After more than a year, and some controversy, ASHRAE (the influential American Society of Heating,Refrigeration and Airconditioning Engineers) is confident it will product a standard for data center energy efficiency this summer.
The data center industry has been somewhat nervous that it will be forced to jump through more hoops by a standard which is too prescriptive. There have been more than a thousand comments on the three open drafts published so far. But the Society says it welcomes all feedback, and has published a fourth - and hopefully final - draft, and believes it will have a completed draft ready for approval at its annaul conference in late June in St Louis. Comments on this draft are still open as we right, but close this weekend, on 29 May.
Setting the bar
ASHRAE says the standard is intended to provide “minimum efficiency” levels for data centers, setting the bar at an “achievable” level, which is not too much of a burden for the industry. It doesn’t have any automatic legal status, but is likely to be referenced in design specifications and building regulations, and is likely to be tightened up over the coming years.
The biggest story on this so far was the Society’s idea of including PUE (power usage effectiveness) in the standard. PUE, popularized by the Green Grid, is the most widely-used measure of data center efficiency, but it is very dependent on climate. This makes it tricky to build it into a standard which covers the latitudes of the United States, and potentially could be global, ASHRAE wanted to set specific PUE levels for different climate zones.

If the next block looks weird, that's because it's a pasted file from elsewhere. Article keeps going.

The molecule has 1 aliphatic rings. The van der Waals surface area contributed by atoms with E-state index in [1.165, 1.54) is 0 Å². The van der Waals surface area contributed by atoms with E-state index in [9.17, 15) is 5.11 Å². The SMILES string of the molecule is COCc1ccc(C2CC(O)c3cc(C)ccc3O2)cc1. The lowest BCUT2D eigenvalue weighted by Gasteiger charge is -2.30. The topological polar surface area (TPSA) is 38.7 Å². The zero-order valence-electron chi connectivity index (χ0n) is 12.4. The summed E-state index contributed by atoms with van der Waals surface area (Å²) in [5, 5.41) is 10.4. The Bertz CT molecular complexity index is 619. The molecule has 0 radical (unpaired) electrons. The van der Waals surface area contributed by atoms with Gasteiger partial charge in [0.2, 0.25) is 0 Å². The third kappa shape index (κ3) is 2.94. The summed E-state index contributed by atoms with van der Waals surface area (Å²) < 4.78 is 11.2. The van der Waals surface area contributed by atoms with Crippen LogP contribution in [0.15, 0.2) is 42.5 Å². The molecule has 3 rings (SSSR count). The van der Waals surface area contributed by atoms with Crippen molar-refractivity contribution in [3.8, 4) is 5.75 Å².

After comments from industry, the idea was struck out of the draft standard, Efficiency will be measured in terms of the individual systems in the data center, with the standard defining electrical and mechanical load components (ELC and MLC). The current batch of proposed changes to the standard are now at a far more granular level of explanations and corrections to a solid draft.
ASHRAE says the standard will set an “achievable” level
The Green Grid is taking this apparent “rejection” very well. In an interview at Datacenter Knowledge, Green Grid president Roger Tipley points out that the PUE that ASHRAE was looking at isn’t the same PUE which the Green Grid has been championing.
Green Grid specified PUE as a way of measuring the efficiency of a data center in operation, but ASHRAE’s standard will apply to designs for buildings, and so it has used Design PUE, based on the specifications of the equipment inside.
Will it cramp our style?
But people we have spoken to are still critical of the current standard. Although PUE has been removed from the specification, the standard still specifies required levels of efficiency for different geographical zones. Only now, using the less-well-known MLC metric, it has become more complex to calculate your efficiency.
”The potential impact of 90.4 will most likely increase the cost of preparing documentation during the design stage to submit plans for building department approvals,” warns Julius Neudorfer in a LinkedIn post. “It may also introduce costly delays to the approval process and limit design options.”
The industry mistrusts anything which looks like it might be over-complex, or become a mandatory requirement, and however good ASHRAE’s past efforts have been, there are people who still see danger here. They also see a danger that it will unfairly disadvantage the colo players.
A colocation data center will probably be built with very efficient systems, but when it is just opened, it will not be very full, so there will be more power and cooling than its servers require. That results in a higher PUE, even though ultimately the colo center should give a full-up single-user site a run for its money.
Some feel that a data center building standard is going to cramp their creativity. how the industry feels will come out in the comments.
A version of this story appeared on Green Data Center News